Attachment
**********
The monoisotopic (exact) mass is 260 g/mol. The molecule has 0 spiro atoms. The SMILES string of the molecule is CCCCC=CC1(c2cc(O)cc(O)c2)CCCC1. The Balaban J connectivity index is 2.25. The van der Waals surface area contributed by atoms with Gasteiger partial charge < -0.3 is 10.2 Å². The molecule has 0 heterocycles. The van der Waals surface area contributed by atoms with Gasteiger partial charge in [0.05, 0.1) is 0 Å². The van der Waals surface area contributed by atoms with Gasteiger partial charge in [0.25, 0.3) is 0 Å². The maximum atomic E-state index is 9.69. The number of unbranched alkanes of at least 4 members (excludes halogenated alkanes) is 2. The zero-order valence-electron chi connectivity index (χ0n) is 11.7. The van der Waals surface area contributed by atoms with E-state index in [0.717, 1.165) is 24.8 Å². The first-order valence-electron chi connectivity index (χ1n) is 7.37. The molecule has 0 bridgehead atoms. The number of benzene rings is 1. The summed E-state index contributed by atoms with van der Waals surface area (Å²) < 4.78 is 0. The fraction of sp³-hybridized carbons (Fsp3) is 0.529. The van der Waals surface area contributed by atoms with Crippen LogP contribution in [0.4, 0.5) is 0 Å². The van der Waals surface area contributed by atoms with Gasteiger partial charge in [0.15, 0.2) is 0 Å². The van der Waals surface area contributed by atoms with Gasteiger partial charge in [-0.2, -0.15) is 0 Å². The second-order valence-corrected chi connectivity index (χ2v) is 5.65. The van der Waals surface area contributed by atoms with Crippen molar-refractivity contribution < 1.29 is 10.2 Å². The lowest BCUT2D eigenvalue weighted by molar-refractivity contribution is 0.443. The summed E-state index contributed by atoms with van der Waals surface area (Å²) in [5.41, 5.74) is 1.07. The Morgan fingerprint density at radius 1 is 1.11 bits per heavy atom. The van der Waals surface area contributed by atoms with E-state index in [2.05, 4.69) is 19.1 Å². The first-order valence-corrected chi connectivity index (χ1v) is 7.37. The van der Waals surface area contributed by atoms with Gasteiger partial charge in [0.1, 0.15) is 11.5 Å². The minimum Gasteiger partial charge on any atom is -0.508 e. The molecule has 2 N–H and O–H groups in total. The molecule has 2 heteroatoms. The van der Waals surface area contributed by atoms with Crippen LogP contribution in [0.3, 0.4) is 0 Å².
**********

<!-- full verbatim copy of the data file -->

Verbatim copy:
The monoisotopic (exact) mass is 260 g/mol. The molecule has 0 spiro atoms. The SMILES string of the molecule is CCCCC=CC1(c2cc(O)cc(O)c2)CCCC1. The Balaban J connectivity index is 2.25. The van der Waals surface area contributed by atoms with Gasteiger partial charge < -0.3 is 10.2 Å². The molecule has 0 heterocycles. The van der Waals surface area contributed by atoms with Gasteiger partial charge in [0.05, 0.1) is 0 Å². The van der Waals surface area contributed by atoms with Gasteiger partial charge in [0.25, 0.3) is 0 Å². The maximum atomic E-state index is 9.69. The number of unbranched alkanes of at least 4 members (excludes halogenated alkanes) is 2. The zero-order valence-electron chi connectivity index (χ0n) is 11.7. The van der Waals surface area contributed by atoms with E-state index in [0.717, 1.165) is 24.8 Å². The first-order valence-electron chi connectivity index (χ1n) is 7.37. The molecule has 0 bridgehead atoms. The number of benzene rings is 1. The summed E-state index contributed by atoms with van der Waals surface area (Å²) < 4.78 is 0. The fraction of sp³-hybridized carbons (Fsp3) is 0.529. The van der Waals surface area contributed by atoms with Crippen LogP contribution in [0.4, 0.5) is 0 Å². The van der Waals surface area contributed by atoms with Gasteiger partial charge in [0.15, 0.2) is 0 Å². The van der Waals surface area contributed by atoms with Gasteiger partial charge in [-0.2, -0.15) is 0 Å². The second-order valence-corrected chi connectivity index (χ2v) is 5.65. The van der Waals surface area contributed by atoms with Crippen molar-refractivity contribution < 1.29 is 10.2 Å². The lowest BCUT2D eigenvalue weighted by molar-refractivity contribution is 0.443. The summed E-state index contributed by atoms with van der Waals surface area (Å²) in [5.41, 5.74) is 1.07. The Morgan fingerprint density at radius 1 is 1.11 bits per heavy atom. The van der Waals surface area contributed by atoms with E-state index in [2.05, 4.69) is 19.1 Å². The first-order valence-corrected chi connectivity index (χ1v) is 7.37. The van der Waals surface area contributed by atoms with Gasteiger partial charge in [0.1, 0.15) is 11.5 Å². The minimum Gasteiger partial charge on any atom is -0.508 e. The molecule has 2 N–H and O–H groups in total. The molecule has 2 heteroatoms. The van der Waals surface area contributed by atoms with Crippen LogP contribution in [0.3, 0.4) is 0 Å².